UFC legend Mark Coleman accepts Slap Fight clash with Tim Sylvia: ‘I have agreed to fight him next’

Mark Coleman

UFC legend Mark Coleman has agreed to compete against fellow-former UFC heavyweight champion Tim Sylvia under the SlapFight Championship banner.

Mark Coleman was present during Sylvia’s SlapFight debut over the weekend, acting as a “catcher” for Sylvia’s opponent, a SlapFight standout simply named ‘The Bouncer.’ Both men traded blows back and forth for five rounds before ‘The Maine-iac’ put his man down for good. Following the contest, Coleman took to Instagram, revealing that he had accepted an offer to compete opposite Sylvia in a SlapFight showdown.

“SlapFight tonight on Fire TV ✋🏿 @timsylviamma1 makes his debut in Oklahoma City the pressure is on this is very serious very real tons of courage it ain’t no@bitch slap,” Coleman posted. “If Tim wins I have agreed to fight him next. Sober is cool HammerHouse4Life.”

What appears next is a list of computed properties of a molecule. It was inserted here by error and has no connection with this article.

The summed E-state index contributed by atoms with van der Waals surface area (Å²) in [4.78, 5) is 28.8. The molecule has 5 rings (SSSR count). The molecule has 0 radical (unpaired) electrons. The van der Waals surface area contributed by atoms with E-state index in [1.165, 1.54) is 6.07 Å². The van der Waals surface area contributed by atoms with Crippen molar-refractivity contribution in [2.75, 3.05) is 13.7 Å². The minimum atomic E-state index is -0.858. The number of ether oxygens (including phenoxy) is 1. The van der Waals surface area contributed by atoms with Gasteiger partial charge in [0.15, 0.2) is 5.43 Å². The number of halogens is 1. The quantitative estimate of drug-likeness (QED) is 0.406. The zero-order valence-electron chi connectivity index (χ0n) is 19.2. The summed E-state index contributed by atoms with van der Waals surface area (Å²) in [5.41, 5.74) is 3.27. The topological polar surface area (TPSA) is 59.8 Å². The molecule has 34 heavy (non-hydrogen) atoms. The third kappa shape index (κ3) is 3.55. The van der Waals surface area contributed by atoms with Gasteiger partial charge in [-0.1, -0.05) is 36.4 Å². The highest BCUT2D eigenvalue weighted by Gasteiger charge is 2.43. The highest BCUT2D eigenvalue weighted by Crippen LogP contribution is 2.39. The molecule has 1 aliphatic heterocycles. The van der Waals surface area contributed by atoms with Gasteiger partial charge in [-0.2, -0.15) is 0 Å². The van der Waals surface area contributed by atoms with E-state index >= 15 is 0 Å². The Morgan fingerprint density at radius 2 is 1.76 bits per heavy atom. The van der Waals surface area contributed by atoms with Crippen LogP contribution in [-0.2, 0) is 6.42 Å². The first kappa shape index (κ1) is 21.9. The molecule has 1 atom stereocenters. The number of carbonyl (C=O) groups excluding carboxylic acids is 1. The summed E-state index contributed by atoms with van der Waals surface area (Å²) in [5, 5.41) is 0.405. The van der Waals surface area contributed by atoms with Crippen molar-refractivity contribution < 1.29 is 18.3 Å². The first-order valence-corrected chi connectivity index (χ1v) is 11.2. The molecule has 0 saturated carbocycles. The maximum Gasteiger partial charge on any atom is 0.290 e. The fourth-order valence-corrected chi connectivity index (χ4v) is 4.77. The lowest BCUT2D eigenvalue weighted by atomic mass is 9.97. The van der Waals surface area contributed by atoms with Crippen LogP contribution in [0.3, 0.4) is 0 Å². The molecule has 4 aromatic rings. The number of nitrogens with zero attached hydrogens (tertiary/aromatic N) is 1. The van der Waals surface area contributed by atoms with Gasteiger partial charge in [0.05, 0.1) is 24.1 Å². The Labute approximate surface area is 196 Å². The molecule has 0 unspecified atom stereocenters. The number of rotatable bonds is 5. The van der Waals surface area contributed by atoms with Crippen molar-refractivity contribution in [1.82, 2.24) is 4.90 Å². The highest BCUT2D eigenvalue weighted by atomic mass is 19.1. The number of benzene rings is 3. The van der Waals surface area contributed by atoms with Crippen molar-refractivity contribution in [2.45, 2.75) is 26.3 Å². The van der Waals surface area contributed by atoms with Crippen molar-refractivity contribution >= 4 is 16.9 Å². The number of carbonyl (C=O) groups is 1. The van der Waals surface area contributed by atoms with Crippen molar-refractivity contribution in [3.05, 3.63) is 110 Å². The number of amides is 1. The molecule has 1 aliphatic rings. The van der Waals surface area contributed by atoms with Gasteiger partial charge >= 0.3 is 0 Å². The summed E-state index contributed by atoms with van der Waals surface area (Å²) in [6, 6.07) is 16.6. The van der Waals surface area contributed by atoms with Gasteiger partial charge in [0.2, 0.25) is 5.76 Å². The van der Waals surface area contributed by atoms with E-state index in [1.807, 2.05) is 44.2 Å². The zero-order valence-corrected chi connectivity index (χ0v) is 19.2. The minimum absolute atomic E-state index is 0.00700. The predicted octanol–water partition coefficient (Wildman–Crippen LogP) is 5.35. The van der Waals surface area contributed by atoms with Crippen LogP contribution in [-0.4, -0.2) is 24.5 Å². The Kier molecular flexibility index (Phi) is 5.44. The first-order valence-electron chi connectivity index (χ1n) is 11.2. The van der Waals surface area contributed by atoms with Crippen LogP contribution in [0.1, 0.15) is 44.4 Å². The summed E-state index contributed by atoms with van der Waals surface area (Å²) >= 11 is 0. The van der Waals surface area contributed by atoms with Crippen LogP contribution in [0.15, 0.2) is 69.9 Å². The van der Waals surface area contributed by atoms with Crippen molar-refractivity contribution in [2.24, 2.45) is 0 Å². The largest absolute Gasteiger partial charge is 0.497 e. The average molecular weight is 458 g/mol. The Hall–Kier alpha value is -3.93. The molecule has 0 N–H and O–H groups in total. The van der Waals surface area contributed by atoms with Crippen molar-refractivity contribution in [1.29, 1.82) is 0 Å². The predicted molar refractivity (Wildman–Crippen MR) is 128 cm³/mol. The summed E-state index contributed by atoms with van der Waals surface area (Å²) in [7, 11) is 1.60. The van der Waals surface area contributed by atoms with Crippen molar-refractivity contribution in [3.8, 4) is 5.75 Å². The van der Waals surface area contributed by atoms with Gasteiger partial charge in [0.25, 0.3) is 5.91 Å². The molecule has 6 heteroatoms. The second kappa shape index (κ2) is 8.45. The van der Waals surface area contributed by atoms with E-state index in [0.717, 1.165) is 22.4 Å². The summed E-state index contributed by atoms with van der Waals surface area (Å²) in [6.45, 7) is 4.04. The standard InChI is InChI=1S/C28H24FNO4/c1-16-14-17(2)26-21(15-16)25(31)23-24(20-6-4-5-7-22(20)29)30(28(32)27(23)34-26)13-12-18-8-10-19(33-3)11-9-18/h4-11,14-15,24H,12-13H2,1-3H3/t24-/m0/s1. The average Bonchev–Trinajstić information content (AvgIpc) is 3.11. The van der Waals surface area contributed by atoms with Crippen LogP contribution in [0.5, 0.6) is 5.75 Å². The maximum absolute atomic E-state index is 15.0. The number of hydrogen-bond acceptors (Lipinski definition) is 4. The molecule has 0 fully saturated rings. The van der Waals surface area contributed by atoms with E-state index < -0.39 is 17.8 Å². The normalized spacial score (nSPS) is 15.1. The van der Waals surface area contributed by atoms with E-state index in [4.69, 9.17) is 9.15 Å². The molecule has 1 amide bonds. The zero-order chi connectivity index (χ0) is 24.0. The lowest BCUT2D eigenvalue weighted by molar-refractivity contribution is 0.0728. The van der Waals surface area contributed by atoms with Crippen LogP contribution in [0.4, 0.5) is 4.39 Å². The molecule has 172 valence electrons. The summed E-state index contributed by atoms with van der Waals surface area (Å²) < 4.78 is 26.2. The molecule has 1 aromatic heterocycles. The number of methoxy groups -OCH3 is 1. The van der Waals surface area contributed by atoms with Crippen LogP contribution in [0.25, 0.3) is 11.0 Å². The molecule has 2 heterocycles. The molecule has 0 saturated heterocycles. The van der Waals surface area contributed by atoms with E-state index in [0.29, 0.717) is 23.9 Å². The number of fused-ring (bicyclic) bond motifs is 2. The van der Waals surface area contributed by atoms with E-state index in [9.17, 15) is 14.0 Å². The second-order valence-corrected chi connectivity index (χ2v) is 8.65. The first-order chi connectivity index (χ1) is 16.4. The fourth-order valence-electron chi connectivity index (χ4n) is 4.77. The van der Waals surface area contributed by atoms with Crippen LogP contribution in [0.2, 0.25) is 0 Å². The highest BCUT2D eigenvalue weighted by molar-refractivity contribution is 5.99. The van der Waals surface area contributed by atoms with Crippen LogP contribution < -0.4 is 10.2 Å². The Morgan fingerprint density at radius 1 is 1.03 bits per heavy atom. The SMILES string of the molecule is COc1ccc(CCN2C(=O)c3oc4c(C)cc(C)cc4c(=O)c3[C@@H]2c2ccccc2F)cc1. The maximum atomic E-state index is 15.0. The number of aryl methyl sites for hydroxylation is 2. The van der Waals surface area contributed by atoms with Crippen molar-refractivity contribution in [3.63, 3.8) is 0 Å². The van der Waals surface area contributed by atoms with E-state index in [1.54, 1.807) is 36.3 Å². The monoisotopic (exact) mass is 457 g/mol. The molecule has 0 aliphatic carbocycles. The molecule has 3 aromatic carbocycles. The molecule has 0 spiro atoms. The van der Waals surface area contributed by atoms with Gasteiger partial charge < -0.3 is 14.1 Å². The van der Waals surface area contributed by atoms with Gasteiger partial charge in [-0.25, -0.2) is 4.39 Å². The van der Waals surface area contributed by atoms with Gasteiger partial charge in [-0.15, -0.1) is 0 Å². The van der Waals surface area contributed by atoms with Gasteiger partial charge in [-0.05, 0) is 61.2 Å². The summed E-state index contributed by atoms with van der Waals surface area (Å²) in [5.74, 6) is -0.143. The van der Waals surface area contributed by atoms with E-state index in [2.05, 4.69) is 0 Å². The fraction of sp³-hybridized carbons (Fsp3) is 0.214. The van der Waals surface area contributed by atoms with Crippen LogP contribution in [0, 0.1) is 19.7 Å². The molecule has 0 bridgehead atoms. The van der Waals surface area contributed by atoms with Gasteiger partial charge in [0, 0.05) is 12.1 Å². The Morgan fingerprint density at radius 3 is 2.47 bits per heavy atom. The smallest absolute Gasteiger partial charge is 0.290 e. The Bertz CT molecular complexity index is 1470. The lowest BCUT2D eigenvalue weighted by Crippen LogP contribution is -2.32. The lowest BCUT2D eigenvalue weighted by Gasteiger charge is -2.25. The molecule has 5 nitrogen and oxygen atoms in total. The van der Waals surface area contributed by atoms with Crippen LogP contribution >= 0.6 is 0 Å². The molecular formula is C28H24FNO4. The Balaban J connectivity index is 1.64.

Tim Sylvia Declines Opportunity to Face Mark Coleman in a SlapFight

Commenting on Mark Coleman’s post, Tim Sylvia was quick to squash rumors of the potential clash, suggesting Coleman stick to his job as a “catcher” for SlapFight events.

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“Lol why you got to let people think we are slapping each other man,” Sylvia responded in the comments after the event. “That is not happening, you are a good buddy man. And you are a excellent catcher. Let’s keep it that way.”

Mark Coleman, 58, holds the distinction of being the UFC’s first heavyweight champion, winning the title at UFC 12 in February 1997 by defeating another legend of the sport, Dan Severn. ‘The Hammer’ also holds the record for the fastest knockout in PRIDE FC history. Coleman competed against some of the biggest names in the UFC’s 30-year history, including Gary Goodridge, Don Frye, Mauricio ‘Shogun’ Rua, Randy Couture, and the late Stephan Bonnar. He also squared off with heavyweight icon Fedor Emelianenko on two separate occasions under the PRIDE banner.

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Sylvia, 47, is best known for his UFC heavyweight championship trilogy with Andrei Arlovski inside the Octagon. ‘The Maine-iac’ retired in 2015 after failing to get licensed by the Mohegan Athletic Unit in 2015. “They said that I’ve received enough damage over 16 years,” Sylvia said while commenting on the denial.